What Are VOCs? Everything You Need to Know About Volatile Organic Compounds

You are probably already familiar with most of the substances that air purifiers remove from home air. Impurities like dander, pollen, dust or cigarette smoke are quite common in everyday life. One class of contaminant you might not be familiar with, though, is VOCs, or volatile organic compounds. These compounds, though less familiar, can be some of the most dangerous indoor air pollutants. In this post, we’ll be answering the question of “What are VOCs,” providing examples of VOCs and helping you better understand what you can do about volatile organic compounds in your home.

 

  Just What Are VOCs?

 

Simply put, VOCs are any carbon-based compound that can evaporate at room temperature and become airborne. VOCs don’t include gases, such as carbon dioxide and monoxide, but do include more complex organic compounds with low boiling points. VOCs are often produced by products or objects in your home. As you’ll see in the next section, you may be completely surrounded by sources of volatile organic compounds.

 

  Examples of VOCs

 

The next step in answering the question of “what are VOCs” is to identify some common ones. Some of the most common examples of VOCs include formaldehyde, benzene and xylene. What’s scary about VOCs, though, isn’t just what they are, but where they are. Any number of household products contain volatile organic compounds, including:

 

  • Paints
  • Air fresheners
  • Composite wood boards used in furniture
  • Upholstery

 

As you can see, products that could emit VOCs are extremely common. At this point, you might be asking yourself “What are VOCs doing in all of these products?” The quick answer is that volatile organic compounds aren’t special, rare chemicals, but ones that you can find in any number of manufacturing processes. The problem is that they can concentrate in home air. As VOCs build up, they can cause and contribute to a variety of health issues.

 

  What Makes Volatile Organic Compounds Dangerous?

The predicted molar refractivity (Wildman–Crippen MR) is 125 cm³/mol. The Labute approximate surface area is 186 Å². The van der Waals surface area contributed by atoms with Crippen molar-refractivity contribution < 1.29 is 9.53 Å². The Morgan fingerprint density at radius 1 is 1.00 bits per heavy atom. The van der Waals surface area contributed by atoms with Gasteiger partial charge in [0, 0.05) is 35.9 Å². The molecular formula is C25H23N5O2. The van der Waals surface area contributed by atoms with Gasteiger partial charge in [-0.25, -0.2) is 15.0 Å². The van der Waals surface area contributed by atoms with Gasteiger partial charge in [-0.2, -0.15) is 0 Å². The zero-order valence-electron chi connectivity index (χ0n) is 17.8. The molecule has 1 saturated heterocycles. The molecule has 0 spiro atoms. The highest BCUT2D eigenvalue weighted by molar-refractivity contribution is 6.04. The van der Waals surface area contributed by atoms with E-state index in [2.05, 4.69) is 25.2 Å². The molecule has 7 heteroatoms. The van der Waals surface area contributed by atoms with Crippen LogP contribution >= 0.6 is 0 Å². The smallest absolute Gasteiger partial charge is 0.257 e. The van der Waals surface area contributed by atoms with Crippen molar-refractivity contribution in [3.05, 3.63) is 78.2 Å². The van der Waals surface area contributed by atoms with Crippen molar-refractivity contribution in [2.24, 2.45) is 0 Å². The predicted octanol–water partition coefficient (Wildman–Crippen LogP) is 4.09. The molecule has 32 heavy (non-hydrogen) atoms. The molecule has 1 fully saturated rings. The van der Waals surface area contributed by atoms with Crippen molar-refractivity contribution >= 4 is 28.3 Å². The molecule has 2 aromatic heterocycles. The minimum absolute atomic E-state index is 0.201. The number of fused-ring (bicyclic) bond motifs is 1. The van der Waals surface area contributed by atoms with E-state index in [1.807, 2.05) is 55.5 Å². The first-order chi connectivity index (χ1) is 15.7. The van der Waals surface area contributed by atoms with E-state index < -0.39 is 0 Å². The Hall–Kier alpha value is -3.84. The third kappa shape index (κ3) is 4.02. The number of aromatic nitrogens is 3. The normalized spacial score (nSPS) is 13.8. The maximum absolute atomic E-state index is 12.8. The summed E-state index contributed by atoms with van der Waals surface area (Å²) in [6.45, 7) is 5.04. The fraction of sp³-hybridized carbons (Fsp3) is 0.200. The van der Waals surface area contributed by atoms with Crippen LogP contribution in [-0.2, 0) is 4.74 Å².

Like any other home air contaminant, VOCs enter your body through your respiratory system. When this happens, they can cause problems such as irritation, coughing and even severe headaches if they are concentrated enough. If you suffer from COPD, asthma or similar chronic conditions, they can also aggravate your existing symptoms. In extremely high concentrations, VOCs can contribute to the risk of cancer, though these cases are fairly rare.

 

  How to Protect Yourself

 

Now that we’ve answered the question “What are VOCs,” the next one that comes up is “How do you protect yourself from them?” The best way to reduce or eliminate the amount of volatile organic compounds in your home air is to use an air purifier with carbon filtration. Carbon filters capture gases and VOCs, keeping them from circulating. Here are some of our top air purifiers for handling the common examples of VOCs explained above:

 

 

If you aren’t sure whether or not your home has a VOC problem, you can also use a home air quality monitor, like the Foobot unit, to determine the VOC levels in the air you’re breathing.

 

We hope this blog post has answered some of your most important questions about VOCs, such as “What are VOCs” and “Why are they dangerous?” If you have other questions about volatile organic compounds or how to protect yourself from them, feel free to contact us directly. We’ll be happy to answer your questions and help you pick out an air purifier that will help protect you from these dangerous contaminants. If you want to see more options, you can also check out our complete selection of air purifiers for VOCs.